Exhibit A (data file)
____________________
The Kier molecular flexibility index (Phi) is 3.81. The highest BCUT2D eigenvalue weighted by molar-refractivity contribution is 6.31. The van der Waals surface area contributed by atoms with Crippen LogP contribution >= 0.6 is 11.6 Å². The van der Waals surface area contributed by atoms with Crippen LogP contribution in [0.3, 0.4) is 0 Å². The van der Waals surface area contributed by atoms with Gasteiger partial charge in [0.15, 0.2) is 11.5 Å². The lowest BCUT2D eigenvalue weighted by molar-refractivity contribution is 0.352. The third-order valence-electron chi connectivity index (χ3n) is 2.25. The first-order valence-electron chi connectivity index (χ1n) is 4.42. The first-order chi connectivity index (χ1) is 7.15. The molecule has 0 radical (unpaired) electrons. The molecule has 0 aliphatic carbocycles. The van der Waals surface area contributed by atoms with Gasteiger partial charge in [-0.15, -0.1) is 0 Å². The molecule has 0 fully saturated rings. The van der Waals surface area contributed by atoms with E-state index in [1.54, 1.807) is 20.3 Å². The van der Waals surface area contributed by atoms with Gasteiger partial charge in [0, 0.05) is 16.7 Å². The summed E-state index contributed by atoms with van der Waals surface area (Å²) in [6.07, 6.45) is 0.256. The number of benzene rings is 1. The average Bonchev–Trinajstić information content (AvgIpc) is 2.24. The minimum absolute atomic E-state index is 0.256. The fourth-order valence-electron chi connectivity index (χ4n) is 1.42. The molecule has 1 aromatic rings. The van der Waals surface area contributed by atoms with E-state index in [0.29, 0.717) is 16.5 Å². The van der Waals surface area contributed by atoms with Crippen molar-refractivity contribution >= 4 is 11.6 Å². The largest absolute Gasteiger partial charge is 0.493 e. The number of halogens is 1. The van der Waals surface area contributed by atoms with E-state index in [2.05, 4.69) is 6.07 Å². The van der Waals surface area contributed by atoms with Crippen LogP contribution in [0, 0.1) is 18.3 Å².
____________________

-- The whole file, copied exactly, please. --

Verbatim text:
The Kier molecular flexibility index (Phi) is 3.81. The highest BCUT2D eigenvalue weighted by molar-refractivity contribution is 6.31. The van der Waals surface area contributed by atoms with Crippen LogP contribution >= 0.6 is 11.6 Å². The van der Waals surface area contributed by atoms with Crippen LogP contribution in [0.3, 0.4) is 0 Å². The van der Waals surface area contributed by atoms with Gasteiger partial charge in [0.15, 0.2) is 11.5 Å². The lowest BCUT2D eigenvalue weighted by molar-refractivity contribution is 0.352. The third-order valence-electron chi connectivity index (χ3n) is 2.25. The first-order valence-electron chi connectivity index (χ1n) is 4.42. The first-order chi connectivity index (χ1) is 7.15. The molecule has 0 radical (unpaired) electrons. The molecule has 0 aliphatic carbocycles. The van der Waals surface area contributed by atoms with Gasteiger partial charge in [-0.15, -0.1) is 0 Å². The molecule has 0 fully saturated rings. The van der Waals surface area contributed by atoms with E-state index in [1.54, 1.807) is 20.3 Å². The van der Waals surface area contributed by atoms with Gasteiger partial charge in [0, 0.05) is 16.7 Å². The summed E-state index contributed by atoms with van der Waals surface area (Å²) in [6.07, 6.45) is 0.256. The number of benzene rings is 1. The average Bonchev–Trinajstić information content (AvgIpc) is 2.24. The minimum absolute atomic E-state index is 0.256. The fourth-order valence-electron chi connectivity index (χ4n) is 1.42. The molecule has 1 aromatic rings. The van der Waals surface area contributed by atoms with E-state index in [0.29, 0.717) is 16.5 Å². The van der Waals surface area contributed by atoms with Crippen molar-refractivity contribution >= 4 is 11.6 Å². The largest absolute Gasteiger partial charge is 0.493 e. The number of halogens is 1. The van der Waals surface area contributed by atoms with E-state index in [2.05, 4.69) is 6.07 Å². The van der Waals surface area contributed by atoms with Crippen LogP contribution in [0, 0.1) is 18.3 Å².